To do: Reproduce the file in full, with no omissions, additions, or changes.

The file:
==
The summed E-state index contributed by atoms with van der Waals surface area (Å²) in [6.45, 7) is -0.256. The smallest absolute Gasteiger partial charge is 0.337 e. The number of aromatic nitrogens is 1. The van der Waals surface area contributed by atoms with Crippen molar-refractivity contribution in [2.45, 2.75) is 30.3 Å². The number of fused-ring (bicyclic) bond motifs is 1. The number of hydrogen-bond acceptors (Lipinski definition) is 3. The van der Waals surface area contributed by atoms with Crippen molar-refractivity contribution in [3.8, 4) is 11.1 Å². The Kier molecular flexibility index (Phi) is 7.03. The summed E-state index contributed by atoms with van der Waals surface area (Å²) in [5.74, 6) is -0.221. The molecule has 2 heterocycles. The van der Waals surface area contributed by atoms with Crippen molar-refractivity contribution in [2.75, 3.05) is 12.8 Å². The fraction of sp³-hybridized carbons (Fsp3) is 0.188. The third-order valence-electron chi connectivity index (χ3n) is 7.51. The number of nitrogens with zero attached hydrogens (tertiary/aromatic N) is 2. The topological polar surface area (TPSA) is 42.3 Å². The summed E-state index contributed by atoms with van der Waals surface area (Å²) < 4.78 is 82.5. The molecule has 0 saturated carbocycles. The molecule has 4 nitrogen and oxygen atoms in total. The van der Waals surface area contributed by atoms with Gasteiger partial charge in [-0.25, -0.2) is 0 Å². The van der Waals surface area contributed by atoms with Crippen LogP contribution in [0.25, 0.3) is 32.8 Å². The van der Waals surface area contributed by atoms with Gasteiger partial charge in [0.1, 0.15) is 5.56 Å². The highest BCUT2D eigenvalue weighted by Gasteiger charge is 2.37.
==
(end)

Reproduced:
The summed E-state index contributed by atoms with van der Waals surface area (Å²) in [6.45, 7) is -0.256. The smallest absolute Gasteiger partial charge is 0.337 e. The number of aromatic nitrogens is 1. The van der Waals surface area contributed by atoms with Crippen molar-refractivity contribution in [2.45, 2.75) is 30.3 Å². The number of fused-ring (bicyclic) bond motifs is 1. The number of hydrogen-bond acceptors (Lipinski definition) is 3. The van der Waals surface area contributed by atoms with Crippen molar-refractivity contribution in [3.8, 4) is 11.1 Å². The Kier molecular flexibility index (Phi) is 7.03. The summed E-state index contributed by atoms with van der Waals surface area (Å²) in [5.74, 6) is -0.221. The molecule has 2 heterocycles. The van der Waals surface area contributed by atoms with Crippen molar-refractivity contribution in [2.75, 3.05) is 12.8 Å². The fraction of sp³-hybridized carbons (Fsp3) is 0.188. The third-order valence-electron chi connectivity index (χ3n) is 7.51. The number of nitrogens with zero attached hydrogens (tertiary/aromatic N) is 2. The topological polar surface area (TPSA) is 42.3 Å². The summed E-state index contributed by atoms with van der Waals surface area (Å²) < 4.78 is 82.5. The molecule has 0 saturated carbocycles. The molecule has 4 nitrogen and oxygen atoms in total. The van der Waals surface area contributed by atoms with Gasteiger partial charge in [-0.25, -0.2) is 0 Å². The van der Waals surface area contributed by atoms with Crippen LogP contribution in [0.25, 0.3) is 32.8 Å². The van der Waals surface area contributed by atoms with Gasteiger partial charge in [0.1, 0.15) is 5.56 Å². The highest BCUT2D eigenvalue weighted by Gasteiger charge is 2.37.